Whether to have an arthroscopy should be a cooperative decision made by you, your family, and your family physician. Your doctor may refer you to a specialist for a thorough evaluation to determine if you could benefit from this procedure.
Doctors may use arthroscopy to help diagnose and treat a variety of joint conditions — most commonly those affecting the knee, shoulder, elbow, ankle, hip and wrist — in people of all ages.
In diagnosis, arthroscopy is an examination, typically performed after X-rays and other imaging studies have left some diagnostic questions unanswered. Often, arthroscopy is also used to assess the results of earlier joint surgery or to supplement some types of standard (“open”) orthopedic surgery.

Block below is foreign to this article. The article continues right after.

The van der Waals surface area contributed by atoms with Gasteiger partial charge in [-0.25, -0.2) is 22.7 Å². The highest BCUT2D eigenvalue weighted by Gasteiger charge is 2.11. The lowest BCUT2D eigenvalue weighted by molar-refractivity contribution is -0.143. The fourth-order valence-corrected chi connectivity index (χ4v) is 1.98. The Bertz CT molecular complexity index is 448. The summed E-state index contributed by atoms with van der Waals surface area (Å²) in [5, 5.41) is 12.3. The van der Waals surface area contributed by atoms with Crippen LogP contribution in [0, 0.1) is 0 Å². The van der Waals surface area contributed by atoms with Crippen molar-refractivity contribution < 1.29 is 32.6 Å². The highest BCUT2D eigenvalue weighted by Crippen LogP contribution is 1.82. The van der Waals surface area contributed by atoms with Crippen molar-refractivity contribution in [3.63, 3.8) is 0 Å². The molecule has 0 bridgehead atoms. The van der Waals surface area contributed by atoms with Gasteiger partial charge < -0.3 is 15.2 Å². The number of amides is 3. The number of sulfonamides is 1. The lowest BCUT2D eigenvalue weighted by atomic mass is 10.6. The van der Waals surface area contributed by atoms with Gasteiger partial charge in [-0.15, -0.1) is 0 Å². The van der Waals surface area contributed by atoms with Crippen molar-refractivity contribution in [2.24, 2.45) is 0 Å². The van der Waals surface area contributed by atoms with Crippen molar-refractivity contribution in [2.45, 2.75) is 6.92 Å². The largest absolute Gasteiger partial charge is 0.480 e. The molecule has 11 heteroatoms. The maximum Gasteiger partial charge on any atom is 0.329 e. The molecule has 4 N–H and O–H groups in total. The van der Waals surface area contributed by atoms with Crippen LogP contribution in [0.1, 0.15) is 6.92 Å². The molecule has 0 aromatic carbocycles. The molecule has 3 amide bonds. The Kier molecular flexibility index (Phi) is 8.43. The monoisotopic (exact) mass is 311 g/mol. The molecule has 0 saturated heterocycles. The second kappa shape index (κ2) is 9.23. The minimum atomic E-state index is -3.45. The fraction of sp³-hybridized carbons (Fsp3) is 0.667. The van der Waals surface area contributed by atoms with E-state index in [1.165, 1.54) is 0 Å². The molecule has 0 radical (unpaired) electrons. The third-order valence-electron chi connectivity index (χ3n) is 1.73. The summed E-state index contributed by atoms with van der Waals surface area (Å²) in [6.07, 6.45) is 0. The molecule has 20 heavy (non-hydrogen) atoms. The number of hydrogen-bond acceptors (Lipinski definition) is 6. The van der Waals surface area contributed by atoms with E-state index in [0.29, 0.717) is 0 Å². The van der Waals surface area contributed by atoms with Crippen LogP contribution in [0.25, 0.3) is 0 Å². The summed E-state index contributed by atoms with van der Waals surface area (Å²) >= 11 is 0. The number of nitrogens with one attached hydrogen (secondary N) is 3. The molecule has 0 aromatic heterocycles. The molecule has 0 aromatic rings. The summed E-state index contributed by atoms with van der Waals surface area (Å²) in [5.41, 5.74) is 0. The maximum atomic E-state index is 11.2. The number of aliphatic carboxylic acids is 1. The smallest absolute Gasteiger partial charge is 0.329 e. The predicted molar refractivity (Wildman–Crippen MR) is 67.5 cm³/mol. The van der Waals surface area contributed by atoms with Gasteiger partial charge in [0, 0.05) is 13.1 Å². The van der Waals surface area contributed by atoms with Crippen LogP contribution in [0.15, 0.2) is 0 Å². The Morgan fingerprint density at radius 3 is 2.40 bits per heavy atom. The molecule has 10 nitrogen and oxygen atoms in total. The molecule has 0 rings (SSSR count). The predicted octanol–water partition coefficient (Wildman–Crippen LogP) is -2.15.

Conditions treated with arthroscopy include:
You have options. Evidence suggests that, depending on your condition or injury, alternative treatments such as anti-inflammatory medication, and modified physical activity, can work just as well as surgery. See Alternative Treatments for more information.
Please visit these resources for more information:
Arthroscopy. Updated July 2008 by: Thomas N. Joseph, MD, Private Practice specializing in Orthopaedics, subspecialty Foot and Ankle, Camden Bone & Joint, Camden, SC. Review provided by VeriMed Healthcare Network. Also reviewed by David Zieve, MD, MHA, Medical Director, A.D.A.M., Inc. National Institutes of Health
Arthroscopy. Mayo Foundation for Medical Education and Research (MFMER). 1998-2010.
Arthritis Health Center. Arthroscopy. 2009. WebMD.What is arthroscopy? Accessed 2010. American Academy of Orthopedic Surgeons.
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